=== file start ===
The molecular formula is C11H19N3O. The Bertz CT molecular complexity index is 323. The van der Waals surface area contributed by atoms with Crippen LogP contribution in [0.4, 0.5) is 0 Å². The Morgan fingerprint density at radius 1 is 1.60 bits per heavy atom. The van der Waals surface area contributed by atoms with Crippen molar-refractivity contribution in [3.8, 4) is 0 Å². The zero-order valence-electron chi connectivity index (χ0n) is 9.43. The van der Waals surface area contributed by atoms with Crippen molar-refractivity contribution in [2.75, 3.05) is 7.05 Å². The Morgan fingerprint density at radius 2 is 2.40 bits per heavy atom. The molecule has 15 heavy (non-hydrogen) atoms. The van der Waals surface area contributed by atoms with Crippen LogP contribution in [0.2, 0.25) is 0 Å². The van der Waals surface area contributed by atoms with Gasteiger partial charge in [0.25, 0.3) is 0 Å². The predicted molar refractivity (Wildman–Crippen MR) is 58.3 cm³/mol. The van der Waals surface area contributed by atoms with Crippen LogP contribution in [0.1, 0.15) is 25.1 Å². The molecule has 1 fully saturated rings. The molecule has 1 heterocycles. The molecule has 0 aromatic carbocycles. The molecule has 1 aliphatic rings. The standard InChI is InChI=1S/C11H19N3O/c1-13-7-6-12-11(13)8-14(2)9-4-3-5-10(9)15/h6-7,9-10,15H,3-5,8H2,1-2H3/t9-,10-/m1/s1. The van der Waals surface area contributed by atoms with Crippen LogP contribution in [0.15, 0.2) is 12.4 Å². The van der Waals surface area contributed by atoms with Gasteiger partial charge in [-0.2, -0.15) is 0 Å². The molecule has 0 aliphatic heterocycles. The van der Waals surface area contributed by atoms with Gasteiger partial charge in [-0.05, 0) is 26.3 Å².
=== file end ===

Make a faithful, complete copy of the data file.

The molecular formula is C11H19N3O. The Bertz CT molecular complexity index is 323. The van der Waals surface area contributed by atoms with Crippen LogP contribution in [0.4, 0.5) is 0 Å². The Morgan fingerprint density at radius 1 is 1.60 bits per heavy atom. The van der Waals surface area contributed by atoms with Crippen molar-refractivity contribution in [3.8, 4) is 0 Å². The zero-order valence-electron chi connectivity index (χ0n) is 9.43. The van der Waals surface area contributed by atoms with Crippen molar-refractivity contribution in [2.75, 3.05) is 7.05 Å². The Morgan fingerprint density at radius 2 is 2.40 bits per heavy atom. The molecule has 15 heavy (non-hydrogen) atoms. The van der Waals surface area contributed by atoms with Crippen LogP contribution in [0.2, 0.25) is 0 Å². The van der Waals surface area contributed by atoms with Gasteiger partial charge in [0.25, 0.3) is 0 Å². The predicted molar refractivity (Wildman–Crippen MR) is 58.3 cm³/mol. The van der Waals surface area contributed by atoms with Crippen LogP contribution in [0.1, 0.15) is 25.1 Å². The molecule has 1 fully saturated rings. The molecule has 1 heterocycles. The molecule has 0 aromatic carbocycles. The molecule has 1 aliphatic rings. The standard InChI is InChI=1S/C11H19N3O/c1-13-7-6-12-11(13)8-14(2)9-4-3-5-10(9)15/h6-7,9-10,15H,3-5,8H2,1-2H3/t9-,10-/m1/s1. The van der Waals surface area contributed by atoms with Crippen LogP contribution in [0.15, 0.2) is 12.4 Å². The van der Waals surface area contributed by atoms with Gasteiger partial charge in [-0.2, -0.15) is 0 Å². The molecule has 0 aliphatic heterocycles. The van der Waals surface area contributed by atoms with Gasteiger partial charge in [-0.05, 0) is 26.3 Å².